The 14th INTERNATIONAL DAAAM
SYMPOSIUM “Intelligent Manufacturing & Automation: Focus on Reconstruction
and Development”, 22-25th October 2003
OPTICAL COMPARISON OF REPRODUCTION
IN THE CLOSED GRAPHIC SYSTEMS
Mahovic, S.; Mandic, L.; Agic, D. & Gojo, M.
Abstract: Modernization of the graphic
production caused the appearance of different input and output units
in the systems of graphic reproduction. Each of them has the same
goal to obtain the reproduction true to original reproduction. Different
proofing systems are used today for quality control and they play
important role in communication between the client and the printer.
They are used mostly as a kind of “contract” by which the ordering
party accepts and permits the printing of products. From these reasons
color management in each particular system as well as its standardizing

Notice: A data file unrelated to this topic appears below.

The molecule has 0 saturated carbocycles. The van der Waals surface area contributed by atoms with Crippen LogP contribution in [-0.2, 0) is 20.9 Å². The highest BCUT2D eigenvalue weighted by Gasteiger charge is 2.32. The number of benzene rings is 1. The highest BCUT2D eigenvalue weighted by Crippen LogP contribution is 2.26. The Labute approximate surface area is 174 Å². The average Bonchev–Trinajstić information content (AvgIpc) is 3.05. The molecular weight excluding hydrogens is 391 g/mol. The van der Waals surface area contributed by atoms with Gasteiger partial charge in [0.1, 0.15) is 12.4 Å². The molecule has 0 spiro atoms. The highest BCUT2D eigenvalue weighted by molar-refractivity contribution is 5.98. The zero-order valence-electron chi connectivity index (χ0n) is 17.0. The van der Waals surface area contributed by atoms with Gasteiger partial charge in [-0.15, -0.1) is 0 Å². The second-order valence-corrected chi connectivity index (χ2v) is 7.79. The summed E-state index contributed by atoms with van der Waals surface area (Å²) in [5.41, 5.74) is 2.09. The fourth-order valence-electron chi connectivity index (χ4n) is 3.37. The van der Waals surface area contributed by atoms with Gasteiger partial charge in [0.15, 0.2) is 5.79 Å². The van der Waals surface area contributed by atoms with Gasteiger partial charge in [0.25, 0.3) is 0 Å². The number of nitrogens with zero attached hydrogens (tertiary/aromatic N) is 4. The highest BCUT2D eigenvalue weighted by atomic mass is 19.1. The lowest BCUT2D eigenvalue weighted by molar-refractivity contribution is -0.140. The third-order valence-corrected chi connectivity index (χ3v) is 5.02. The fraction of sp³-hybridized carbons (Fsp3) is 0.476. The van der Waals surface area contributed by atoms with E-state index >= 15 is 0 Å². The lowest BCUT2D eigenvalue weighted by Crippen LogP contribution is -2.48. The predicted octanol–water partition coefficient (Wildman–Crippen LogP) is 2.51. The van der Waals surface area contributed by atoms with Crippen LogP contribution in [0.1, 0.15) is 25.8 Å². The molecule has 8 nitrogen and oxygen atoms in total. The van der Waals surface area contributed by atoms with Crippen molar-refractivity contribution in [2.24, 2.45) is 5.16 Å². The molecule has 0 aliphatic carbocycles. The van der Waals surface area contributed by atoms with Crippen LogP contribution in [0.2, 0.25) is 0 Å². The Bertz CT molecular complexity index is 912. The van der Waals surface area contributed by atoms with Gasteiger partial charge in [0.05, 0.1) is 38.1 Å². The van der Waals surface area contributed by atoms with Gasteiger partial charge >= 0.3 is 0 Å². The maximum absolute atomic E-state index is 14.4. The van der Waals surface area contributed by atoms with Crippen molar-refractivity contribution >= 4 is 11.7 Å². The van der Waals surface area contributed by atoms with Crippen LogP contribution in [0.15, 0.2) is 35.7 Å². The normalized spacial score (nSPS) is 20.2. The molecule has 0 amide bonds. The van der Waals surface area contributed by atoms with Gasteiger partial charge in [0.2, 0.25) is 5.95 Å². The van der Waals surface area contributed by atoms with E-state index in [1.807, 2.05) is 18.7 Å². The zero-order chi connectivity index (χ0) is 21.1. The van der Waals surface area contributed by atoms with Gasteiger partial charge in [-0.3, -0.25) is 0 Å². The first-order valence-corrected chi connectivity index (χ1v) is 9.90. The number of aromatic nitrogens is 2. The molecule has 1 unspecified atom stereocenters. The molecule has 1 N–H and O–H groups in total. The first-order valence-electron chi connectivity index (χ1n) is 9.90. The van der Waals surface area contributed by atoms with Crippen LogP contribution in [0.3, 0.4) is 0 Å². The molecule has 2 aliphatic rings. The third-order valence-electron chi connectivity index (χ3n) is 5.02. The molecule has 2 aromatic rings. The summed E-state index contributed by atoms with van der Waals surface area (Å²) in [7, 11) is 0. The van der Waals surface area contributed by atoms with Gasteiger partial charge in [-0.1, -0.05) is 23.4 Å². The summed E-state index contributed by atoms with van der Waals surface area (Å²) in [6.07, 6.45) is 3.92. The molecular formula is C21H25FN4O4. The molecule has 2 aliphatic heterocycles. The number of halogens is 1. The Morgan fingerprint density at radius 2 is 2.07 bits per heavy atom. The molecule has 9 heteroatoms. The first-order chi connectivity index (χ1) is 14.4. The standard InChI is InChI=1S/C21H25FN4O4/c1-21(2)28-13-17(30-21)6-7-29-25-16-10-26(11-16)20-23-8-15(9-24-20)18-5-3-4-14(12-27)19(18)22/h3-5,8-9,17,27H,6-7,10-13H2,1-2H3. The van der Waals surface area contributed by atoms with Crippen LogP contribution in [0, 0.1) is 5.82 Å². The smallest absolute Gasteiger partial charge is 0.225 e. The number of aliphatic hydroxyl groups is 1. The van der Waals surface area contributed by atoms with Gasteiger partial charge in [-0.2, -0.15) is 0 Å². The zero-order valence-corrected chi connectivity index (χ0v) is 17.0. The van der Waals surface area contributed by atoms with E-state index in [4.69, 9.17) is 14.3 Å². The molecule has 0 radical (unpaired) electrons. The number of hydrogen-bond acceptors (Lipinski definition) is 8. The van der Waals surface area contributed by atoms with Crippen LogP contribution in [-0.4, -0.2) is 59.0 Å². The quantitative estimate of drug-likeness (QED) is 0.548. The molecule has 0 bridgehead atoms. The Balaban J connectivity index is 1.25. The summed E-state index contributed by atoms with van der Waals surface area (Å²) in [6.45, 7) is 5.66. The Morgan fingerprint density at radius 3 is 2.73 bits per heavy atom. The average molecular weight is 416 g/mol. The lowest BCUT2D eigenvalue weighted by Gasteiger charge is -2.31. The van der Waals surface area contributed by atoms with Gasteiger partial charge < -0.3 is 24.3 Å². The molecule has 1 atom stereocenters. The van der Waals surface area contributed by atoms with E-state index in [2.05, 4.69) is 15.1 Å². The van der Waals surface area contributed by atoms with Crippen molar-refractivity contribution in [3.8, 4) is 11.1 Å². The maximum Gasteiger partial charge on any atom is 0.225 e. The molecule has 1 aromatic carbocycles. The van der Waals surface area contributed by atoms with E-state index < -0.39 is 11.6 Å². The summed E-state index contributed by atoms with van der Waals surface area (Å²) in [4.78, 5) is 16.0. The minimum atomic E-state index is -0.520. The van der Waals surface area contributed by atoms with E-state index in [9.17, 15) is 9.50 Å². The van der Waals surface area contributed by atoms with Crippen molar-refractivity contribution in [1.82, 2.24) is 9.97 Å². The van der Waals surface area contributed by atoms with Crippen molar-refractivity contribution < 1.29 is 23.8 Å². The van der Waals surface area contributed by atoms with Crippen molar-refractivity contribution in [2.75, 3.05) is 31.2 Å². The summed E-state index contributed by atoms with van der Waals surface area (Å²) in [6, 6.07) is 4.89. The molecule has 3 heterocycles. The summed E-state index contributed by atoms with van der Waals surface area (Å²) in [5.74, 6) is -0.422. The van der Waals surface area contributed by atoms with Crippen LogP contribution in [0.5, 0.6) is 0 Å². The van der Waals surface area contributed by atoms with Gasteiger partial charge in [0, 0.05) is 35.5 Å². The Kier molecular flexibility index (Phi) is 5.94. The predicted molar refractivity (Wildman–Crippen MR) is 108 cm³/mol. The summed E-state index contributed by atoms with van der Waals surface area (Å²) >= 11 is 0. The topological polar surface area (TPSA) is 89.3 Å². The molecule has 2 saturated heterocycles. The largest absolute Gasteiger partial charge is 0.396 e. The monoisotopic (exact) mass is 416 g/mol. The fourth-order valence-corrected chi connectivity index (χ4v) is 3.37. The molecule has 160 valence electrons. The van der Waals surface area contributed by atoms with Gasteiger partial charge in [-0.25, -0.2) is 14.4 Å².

Key words: ink jet proof, analogue proofing system,
print quality, colour management.
Contemporary input and output devices for graphic reproduction
of an image comprise the computer with the adequate program support
as the input unit. Color printers, digital and conventional printing
machines are used as the output units. During the image information
transfer onto the corresponding output, changes in color reproduction
are possible, because of different working principle of the device
(Agic et al., 1999). Before the long run reproduction, as well as
shorter ones with great quality demands, proofs are produced. They
enable the control of colour and text reproduction and eventual error
corrections before the printing process. In dependence on the proofing
device impressions are obtained with determined deviations in colorimetric
characteristics of inks, from the original and offset printing (Mandic
et al., 2001).
This paper tries to determine which proofing device gives reproductions
true to offset prints. The device, giving better reproductions, could
be used for more secure impression control and as the evidence of
the correct reproduction. Computer generated original is reproduced